Director liability for Unlawful Dividends: Strict or Fault Based?
Director liability for Unlawful Dividends: Strict or Fault Based? In a very lengthy judgment extending to an eye-watering 513 paragraphs, as far as Mr Justice Zacaroli was concerned in the matter of Burnden Holdings (UK) Ltd v Fielding & Anor  EWHC 1566 (Ch) it would seem he considered that Director liability for unlawful dividends is fault based.
The claim was issued not far off 6 year ago. The trial lasted 12 days and then there were written submissions and the judge indicated that in general none of the witnesses had independent recollection of events that took place almost 12 years previously.
The Judges Conclusions
- The liqudator was appointed long after the events in question and consequently was not in a position to give evidence about the events that took place.
- The question of sufficiency of distributable profits may turn on matters of fine accounting judgment.
- Directors do not need to be accountants.
- The suggestion appears to be that liability for dividends is fault based and not one of strict liability.
- It is not necessary for interim accounts deployed for determination of distributable reserve as ‘relevant accounts’ to necessarily be situated in one document.
If the matter of a level of distributable profits turns on matters of fine accounting judgment then what are the implications for the potential ambiguity and uncertainty that position could give rise to? Are Directors going to have to be more careful than ever before relying on accounts to declare dividends or will it provide Directors with a further defence?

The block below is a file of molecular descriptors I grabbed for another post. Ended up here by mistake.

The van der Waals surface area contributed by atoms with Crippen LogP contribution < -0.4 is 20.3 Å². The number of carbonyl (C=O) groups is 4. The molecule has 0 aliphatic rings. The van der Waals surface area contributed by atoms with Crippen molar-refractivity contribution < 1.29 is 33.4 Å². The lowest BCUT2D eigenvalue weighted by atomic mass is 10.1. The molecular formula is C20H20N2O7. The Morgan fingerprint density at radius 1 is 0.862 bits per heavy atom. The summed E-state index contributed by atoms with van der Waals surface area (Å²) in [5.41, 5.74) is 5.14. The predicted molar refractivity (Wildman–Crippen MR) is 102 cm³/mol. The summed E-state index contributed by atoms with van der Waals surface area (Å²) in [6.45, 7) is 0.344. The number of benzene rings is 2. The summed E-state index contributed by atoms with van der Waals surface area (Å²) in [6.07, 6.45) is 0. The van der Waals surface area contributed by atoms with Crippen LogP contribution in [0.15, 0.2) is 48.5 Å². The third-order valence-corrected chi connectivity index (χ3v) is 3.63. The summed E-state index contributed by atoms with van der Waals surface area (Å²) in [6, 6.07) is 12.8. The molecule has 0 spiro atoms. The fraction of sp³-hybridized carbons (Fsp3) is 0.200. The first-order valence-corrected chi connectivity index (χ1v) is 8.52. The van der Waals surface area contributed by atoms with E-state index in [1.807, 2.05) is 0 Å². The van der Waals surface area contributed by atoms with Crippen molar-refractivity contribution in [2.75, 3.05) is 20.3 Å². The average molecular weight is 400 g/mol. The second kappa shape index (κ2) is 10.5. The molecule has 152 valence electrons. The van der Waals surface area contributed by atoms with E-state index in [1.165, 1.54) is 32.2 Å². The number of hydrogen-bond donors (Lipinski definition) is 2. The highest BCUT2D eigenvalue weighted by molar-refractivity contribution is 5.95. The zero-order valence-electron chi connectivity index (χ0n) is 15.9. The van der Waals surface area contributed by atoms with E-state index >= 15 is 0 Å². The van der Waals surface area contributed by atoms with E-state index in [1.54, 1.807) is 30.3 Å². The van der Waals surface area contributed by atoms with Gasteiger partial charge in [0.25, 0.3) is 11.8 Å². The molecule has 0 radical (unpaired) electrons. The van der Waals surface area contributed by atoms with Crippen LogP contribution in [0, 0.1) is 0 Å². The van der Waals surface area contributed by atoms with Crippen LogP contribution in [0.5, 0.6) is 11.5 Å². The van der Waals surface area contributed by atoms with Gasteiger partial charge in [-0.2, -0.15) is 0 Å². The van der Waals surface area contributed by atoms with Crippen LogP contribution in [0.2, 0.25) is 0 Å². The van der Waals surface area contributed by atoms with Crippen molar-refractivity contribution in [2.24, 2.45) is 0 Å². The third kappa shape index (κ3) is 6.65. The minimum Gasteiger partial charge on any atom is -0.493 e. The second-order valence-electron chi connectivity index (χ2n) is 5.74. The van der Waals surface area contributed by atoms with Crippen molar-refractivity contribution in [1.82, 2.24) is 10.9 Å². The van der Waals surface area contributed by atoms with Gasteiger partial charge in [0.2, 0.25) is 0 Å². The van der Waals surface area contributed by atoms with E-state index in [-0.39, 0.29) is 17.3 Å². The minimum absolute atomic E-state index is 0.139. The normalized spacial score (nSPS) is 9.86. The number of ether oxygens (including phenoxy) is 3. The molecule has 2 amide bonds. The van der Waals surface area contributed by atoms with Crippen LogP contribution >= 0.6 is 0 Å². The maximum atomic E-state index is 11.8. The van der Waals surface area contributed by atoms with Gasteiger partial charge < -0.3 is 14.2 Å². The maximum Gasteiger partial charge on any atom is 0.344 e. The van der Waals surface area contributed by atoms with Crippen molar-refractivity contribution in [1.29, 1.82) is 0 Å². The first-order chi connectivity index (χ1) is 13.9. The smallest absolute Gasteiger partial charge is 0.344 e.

The proposition that interim accounts do not need (for dividend purposes) to be comprised in single document necessarily does not appear to have been fully fleshed out.
For the above reasons, I conclude that the law on the issue whether liability is strict or fault-based remains the same as it was at the end of the 19th Century (as summarised in paragraph 139 above).
I consider this to be consistent with first principles, so far as it applies to the payment of unlawful dividends. The question whether there are sufficient distributable profits may turn on fine questions of accounting judgment. Directors are not required to be accountants and the comments of Lord Davey and Lord Halsbury LC in Dovey v Cory as to directors being entitled to rely on the judgment of others whom they appoint to carry out specialist financial roles within the company are as pertinent today as when they were made in 1901.
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